Dr. Mo Ebrahimkhani is an Associate Professor in the Department of Pathology, School of Medicine, University of Pittsburgh. He is also a member of the Division of Experimental Pathology and the Pittsburgh Liver Research Center. Prior to his current position he was an assistant professor in the School of Biological and Health Systems Engineering at Arizona State University and adjunct faculty of medicine at Mayo Clinic. He performed his Postdoctoral training at the Department of Biological Engineering in Massachusetts Institute of Technology (MIT).
Dr. Ebrahimkhani has an MD degree from Tehran University of Medical Sciences and was awarded a European Association for Study of Liver Sheila Sherlock Fellowship to investigate regenerative processes at University College London. His lab combines human stem cells, synthetic biology and in vivo mouse models to understand tissue development and regeneration and develop technologies to modulate these processes in a personalized fashion. Dr. Ebrahimkhani is the recipient of several research awards including RO1s from NIH, Mayo Clinic accelerated regenerative medicine award and New Investigator Award from Arizona Biomedical Research Council. He is also a member of PLOS ONE Editorial Board (2018- present).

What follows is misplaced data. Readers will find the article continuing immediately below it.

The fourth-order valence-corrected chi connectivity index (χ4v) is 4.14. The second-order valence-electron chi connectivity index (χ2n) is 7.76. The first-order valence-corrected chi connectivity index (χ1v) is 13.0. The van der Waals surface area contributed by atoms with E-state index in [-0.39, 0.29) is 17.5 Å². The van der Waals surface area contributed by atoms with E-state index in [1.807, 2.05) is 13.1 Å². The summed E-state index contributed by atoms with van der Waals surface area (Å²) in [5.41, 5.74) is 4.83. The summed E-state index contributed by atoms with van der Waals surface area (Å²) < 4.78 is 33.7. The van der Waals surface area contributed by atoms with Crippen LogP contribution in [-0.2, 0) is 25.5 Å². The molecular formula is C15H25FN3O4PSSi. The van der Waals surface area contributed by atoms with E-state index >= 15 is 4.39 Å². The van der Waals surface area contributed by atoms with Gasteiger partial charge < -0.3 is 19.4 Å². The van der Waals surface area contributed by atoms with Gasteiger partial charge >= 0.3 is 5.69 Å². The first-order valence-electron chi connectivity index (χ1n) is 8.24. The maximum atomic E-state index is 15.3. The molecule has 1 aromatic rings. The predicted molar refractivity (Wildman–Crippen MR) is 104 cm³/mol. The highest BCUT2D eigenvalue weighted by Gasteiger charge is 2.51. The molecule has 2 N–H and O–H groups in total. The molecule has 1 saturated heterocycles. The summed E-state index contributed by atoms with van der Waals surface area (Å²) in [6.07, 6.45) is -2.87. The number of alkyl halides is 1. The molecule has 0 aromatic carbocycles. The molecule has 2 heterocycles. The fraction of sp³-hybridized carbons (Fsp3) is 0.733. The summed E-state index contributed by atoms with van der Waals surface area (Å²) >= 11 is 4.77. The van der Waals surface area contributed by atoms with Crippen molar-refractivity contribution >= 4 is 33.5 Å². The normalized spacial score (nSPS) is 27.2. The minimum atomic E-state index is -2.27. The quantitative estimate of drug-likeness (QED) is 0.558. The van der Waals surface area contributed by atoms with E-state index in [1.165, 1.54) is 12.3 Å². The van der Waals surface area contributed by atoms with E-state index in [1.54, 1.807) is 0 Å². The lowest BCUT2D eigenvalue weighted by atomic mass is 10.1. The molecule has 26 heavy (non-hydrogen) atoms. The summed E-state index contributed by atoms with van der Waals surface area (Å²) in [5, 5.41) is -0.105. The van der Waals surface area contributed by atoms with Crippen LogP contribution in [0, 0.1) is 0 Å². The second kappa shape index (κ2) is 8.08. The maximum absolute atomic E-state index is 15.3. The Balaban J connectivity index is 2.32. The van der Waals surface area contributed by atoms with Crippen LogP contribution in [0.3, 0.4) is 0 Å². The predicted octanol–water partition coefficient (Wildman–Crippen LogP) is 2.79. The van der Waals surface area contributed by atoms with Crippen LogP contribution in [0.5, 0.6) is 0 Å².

He directs THE LABORATORY FOR SYNTHETIC BIOLOGY AND REGENERATIVE MEDICINE. His lab research combines systems and synthetic biology-based approaches to program development of induced pluripotent stem cells across the developmental trajectories and towards human designer liver organoids and hematopoietic niches. This approach will open novel opportunities for next generation genomically engineered human tissues, personalized disease modeling and more effective regenerative therapies. His vision is to advance regenerative medicine through integrating systems and synthetic biology.
Dr. Ebrahimkhani’s lab research interests include:
Human Based Multicellular Systems (i.e. Liver organoids)
Synthetic Biology and Stem Cell Bioengineering (i.e. Synthetic Morphogenesis)
Genetic Engineering (i.e. Gene circuits for programming cell fates and epigenetic states)
Early Developmental Modeling
Regeneration and Repair
View a list of Dr. Ebrahimkhani’s publications here.